NewsDesk @bactiman63

One dose of an anti-parasite drug was just as effective as two at significantly reducing the spread of scabies, the contagious, intensely itchy skin condition, according to a new study.

Scabies mite/CDC

The research, led by the Murdoch Children’s Research Institute (MCRI) in collaboration with Fiji Ministry of Health and Medical Services and the Kirby Institute at the University of New South Wales, found the mass drug administration of one-dose of ivermectin was not inferior to two-doses, taken a week apart, for reducing scabies prevalence in Fiji.

Published in PLOS Medicine, the study paves the way for a cost-effective and efficient one-dose strategy for scabies control in countries where the disease is endemic, improving children’s and families’ quality of life and reducing the burden of disease. This would replace the two-dose strategy recently endorsed by the World Health Organization.

A ‘screen-and-treat’ approach using a cream medication, permethrin, was also found to be effective in reducing scabies among participants and their households.

Scabies is a neglected tropical disease, with high infection rates in many Pacific nations, parts of South America and Africa, and in remote Australian Indigenous communities. Globally, there are about 455 million new cases of scabies every year.

The constant scratching caused by the mites leads to the skin infection impetigo, which can lead to rheumatic heart disease and chronic kidney failure if Strep A bacteria enters the wound.

Lead Fijian researcher Dr Josaia Samuela said, “Scabies and impetigo are common in Fiji, affecting 20 per cent of the population at any one time, and up to half of our children. Research into how to tackle scabies is important for Fiji and many Pacific countries.”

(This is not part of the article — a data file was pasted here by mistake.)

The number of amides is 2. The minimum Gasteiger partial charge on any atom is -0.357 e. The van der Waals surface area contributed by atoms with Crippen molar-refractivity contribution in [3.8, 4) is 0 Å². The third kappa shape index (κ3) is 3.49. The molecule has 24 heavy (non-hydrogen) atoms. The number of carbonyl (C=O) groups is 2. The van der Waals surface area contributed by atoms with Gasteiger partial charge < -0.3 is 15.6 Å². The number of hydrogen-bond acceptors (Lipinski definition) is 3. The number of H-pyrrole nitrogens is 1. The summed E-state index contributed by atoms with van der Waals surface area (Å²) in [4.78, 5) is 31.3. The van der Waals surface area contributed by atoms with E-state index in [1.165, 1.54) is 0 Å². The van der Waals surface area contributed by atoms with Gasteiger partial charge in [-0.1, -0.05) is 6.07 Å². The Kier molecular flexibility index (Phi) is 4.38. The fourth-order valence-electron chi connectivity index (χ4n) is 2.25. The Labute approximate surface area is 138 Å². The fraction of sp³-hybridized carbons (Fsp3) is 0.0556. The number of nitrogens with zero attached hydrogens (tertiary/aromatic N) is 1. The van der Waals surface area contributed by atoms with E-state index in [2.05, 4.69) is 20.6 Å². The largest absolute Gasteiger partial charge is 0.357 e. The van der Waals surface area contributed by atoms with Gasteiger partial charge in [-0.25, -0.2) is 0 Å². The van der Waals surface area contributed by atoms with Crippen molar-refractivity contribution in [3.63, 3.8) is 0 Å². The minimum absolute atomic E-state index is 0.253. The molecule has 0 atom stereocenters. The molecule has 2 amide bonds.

MCRI Dr Myra Hardy said this was an important study designed to determine if community wide treatment with one dose of ivermectin could substantially reduce both burden and transmission of scabies.

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The randomised controlled trial involved 3812 participants across 35 villages on two Fijian islands. At 12 months, the two-dose ivermectin group had a scabies prevalence of 1.3 per cent, down from 11.7 per cent, while the one-dose ivermectin group was 2.7 per cent, down from 15.2 per cent. The screen-and-treat group was 1.1 per cent, down from 13.6 per cent. There was also a decrease in impetigo prevalence in all groups to 1 per cent or less.

MCRI Professor Andrew Steer said while two doses of ivermectin had already proven to be successful at reducing community prevalence of scabies, a one-dose strategy would have substantial advantages.

“Ivermectin can’t kill mites’ eggs, therefore a second dose seven to 14 days after the first (when eggs have hatched) is recommended and has been the standard for mass drug administration protocols,” he said. “But a second dose increases the cost, duration, burden on the community, and is more challenging to integrate with other neglected tropical disease mass drug administration programs, which are all one-dose.”

Kirby Institute Professor John Kaldor said despite a screen-and-treat approach also being effective, the strategy was impractical to implement as a large-scale public health strategy.

“A screen-and-treat approach is labour-intensive, requiring a large workforce of highly skilled clinical examiners to screen an entire population,” he said. “Now that we have this evidence that a one-dose strategy performs well in small island settings, we need to see how well it performs in larger populations.”